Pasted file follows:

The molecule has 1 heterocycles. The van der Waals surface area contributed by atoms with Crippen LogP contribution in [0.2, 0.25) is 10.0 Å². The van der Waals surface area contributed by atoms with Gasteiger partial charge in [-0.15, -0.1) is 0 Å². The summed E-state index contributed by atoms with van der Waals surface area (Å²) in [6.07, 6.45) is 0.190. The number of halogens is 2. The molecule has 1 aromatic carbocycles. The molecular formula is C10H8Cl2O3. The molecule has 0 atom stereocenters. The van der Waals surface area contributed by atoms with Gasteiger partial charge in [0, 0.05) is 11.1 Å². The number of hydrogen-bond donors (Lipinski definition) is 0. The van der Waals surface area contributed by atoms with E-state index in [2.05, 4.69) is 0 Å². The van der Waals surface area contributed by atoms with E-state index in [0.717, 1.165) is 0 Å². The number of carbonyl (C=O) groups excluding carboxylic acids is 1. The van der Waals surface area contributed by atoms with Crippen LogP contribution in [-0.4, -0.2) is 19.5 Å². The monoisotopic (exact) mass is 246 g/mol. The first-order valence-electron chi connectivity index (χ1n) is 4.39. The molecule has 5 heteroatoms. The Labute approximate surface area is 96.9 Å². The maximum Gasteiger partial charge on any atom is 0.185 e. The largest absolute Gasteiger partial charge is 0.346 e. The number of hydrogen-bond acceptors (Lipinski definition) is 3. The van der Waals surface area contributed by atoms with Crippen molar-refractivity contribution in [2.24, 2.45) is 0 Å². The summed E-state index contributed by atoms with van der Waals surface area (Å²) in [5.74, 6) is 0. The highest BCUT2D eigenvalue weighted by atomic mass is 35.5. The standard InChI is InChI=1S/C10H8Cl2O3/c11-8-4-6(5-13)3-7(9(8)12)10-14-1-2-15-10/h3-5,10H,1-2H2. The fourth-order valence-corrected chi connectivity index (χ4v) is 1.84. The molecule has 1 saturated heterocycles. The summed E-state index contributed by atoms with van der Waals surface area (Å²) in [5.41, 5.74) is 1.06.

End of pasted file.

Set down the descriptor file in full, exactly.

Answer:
The molecule has 1 heterocycles. The van der Waals surface area contributed by atoms with Crippen LogP contribution in [0.2, 0.25) is 10.0 Å². The van der Waals surface area contributed by atoms with Gasteiger partial charge in [-0.15, -0.1) is 0 Å². The summed E-state index contributed by atoms with van der Waals surface area (Å²) in [6.07, 6.45) is 0.190. The number of halogens is 2. The molecule has 1 aromatic carbocycles. The molecular formula is C10H8Cl2O3. The molecule has 0 atom stereocenters. The van der Waals surface area contributed by atoms with Gasteiger partial charge in [0, 0.05) is 11.1 Å². The number of hydrogen-bond donors (Lipinski definition) is 0. The van der Waals surface area contributed by atoms with E-state index in [2.05, 4.69) is 0 Å². The van der Waals surface area contributed by atoms with E-state index in [0.717, 1.165) is 0 Å². The number of carbonyl (C=O) groups excluding carboxylic acids is 1. The van der Waals surface area contributed by atoms with Crippen LogP contribution in [-0.4, -0.2) is 19.5 Å². The monoisotopic (exact) mass is 246 g/mol. The first-order valence-electron chi connectivity index (χ1n) is 4.39. The molecule has 5 heteroatoms. The Labute approximate surface area is 96.9 Å². The maximum Gasteiger partial charge on any atom is 0.185 e. The largest absolute Gasteiger partial charge is 0.346 e. The number of hydrogen-bond acceptors (Lipinski definition) is 3. The van der Waals surface area contributed by atoms with Crippen molar-refractivity contribution in [2.24, 2.45) is 0 Å². The summed E-state index contributed by atoms with van der Waals surface area (Å²) in [5.74, 6) is 0. The highest BCUT2D eigenvalue weighted by atomic mass is 35.5. The standard InChI is InChI=1S/C10H8Cl2O3/c11-8-4-6(5-13)3-7(9(8)12)10-14-1-2-15-10/h3-5,10H,1-2H2. The fourth-order valence-corrected chi connectivity index (χ4v) is 1.84. The molecule has 1 saturated heterocycles. The summed E-state index contributed by atoms with van der Waals surface area (Å²) in [5.41, 5.74) is 1.06.